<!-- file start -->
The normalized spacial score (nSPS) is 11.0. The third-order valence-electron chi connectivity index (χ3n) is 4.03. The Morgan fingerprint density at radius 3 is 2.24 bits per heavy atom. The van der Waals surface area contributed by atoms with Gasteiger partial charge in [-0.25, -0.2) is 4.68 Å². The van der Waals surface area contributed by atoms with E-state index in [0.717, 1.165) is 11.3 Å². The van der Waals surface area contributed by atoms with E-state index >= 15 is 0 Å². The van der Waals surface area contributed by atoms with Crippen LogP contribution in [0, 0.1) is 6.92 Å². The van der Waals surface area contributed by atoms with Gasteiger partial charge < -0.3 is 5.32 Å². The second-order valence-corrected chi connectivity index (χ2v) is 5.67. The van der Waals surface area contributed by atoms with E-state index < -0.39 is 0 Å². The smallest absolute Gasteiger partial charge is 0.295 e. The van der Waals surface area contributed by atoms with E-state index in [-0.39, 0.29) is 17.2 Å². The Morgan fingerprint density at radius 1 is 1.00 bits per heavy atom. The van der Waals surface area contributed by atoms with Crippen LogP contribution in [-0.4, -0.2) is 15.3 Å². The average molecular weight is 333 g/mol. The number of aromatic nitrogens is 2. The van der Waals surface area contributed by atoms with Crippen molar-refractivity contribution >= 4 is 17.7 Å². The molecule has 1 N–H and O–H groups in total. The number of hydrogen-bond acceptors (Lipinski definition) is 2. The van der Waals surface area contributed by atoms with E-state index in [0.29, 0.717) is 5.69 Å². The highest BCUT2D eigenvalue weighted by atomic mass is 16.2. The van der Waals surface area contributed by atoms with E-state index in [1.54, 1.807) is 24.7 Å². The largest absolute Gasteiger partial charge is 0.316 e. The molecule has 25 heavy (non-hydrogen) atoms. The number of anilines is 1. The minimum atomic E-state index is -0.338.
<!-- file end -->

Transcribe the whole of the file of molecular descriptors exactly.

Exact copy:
The normalized spacial score (nSPS) is 11.0. The third-order valence-electron chi connectivity index (χ3n) is 4.03. The Morgan fingerprint density at radius 3 is 2.24 bits per heavy atom. The van der Waals surface area contributed by atoms with Gasteiger partial charge in [-0.25, -0.2) is 4.68 Å². The van der Waals surface area contributed by atoms with E-state index in [0.717, 1.165) is 11.3 Å². The van der Waals surface area contributed by atoms with E-state index >= 15 is 0 Å². The van der Waals surface area contributed by atoms with Crippen LogP contribution in [0, 0.1) is 6.92 Å². The van der Waals surface area contributed by atoms with Gasteiger partial charge < -0.3 is 5.32 Å². The second-order valence-corrected chi connectivity index (χ2v) is 5.67. The van der Waals surface area contributed by atoms with E-state index < -0.39 is 0 Å². The smallest absolute Gasteiger partial charge is 0.295 e. The van der Waals surface area contributed by atoms with E-state index in [-0.39, 0.29) is 17.2 Å². The Morgan fingerprint density at radius 1 is 1.00 bits per heavy atom. The van der Waals surface area contributed by atoms with Crippen LogP contribution in [-0.4, -0.2) is 15.3 Å². The average molecular weight is 333 g/mol. The number of aromatic nitrogens is 2. The van der Waals surface area contributed by atoms with Crippen molar-refractivity contribution >= 4 is 17.7 Å². The molecule has 1 N–H and O–H groups in total. The number of hydrogen-bond acceptors (Lipinski definition) is 2. The van der Waals surface area contributed by atoms with E-state index in [0.29, 0.717) is 5.69 Å². The highest BCUT2D eigenvalue weighted by atomic mass is 16.2. The van der Waals surface area contributed by atoms with E-state index in [1.54, 1.807) is 24.7 Å². The largest absolute Gasteiger partial charge is 0.316 e. The molecule has 25 heavy (non-hydrogen) atoms. The number of anilines is 1. The minimum atomic E-state index is -0.338.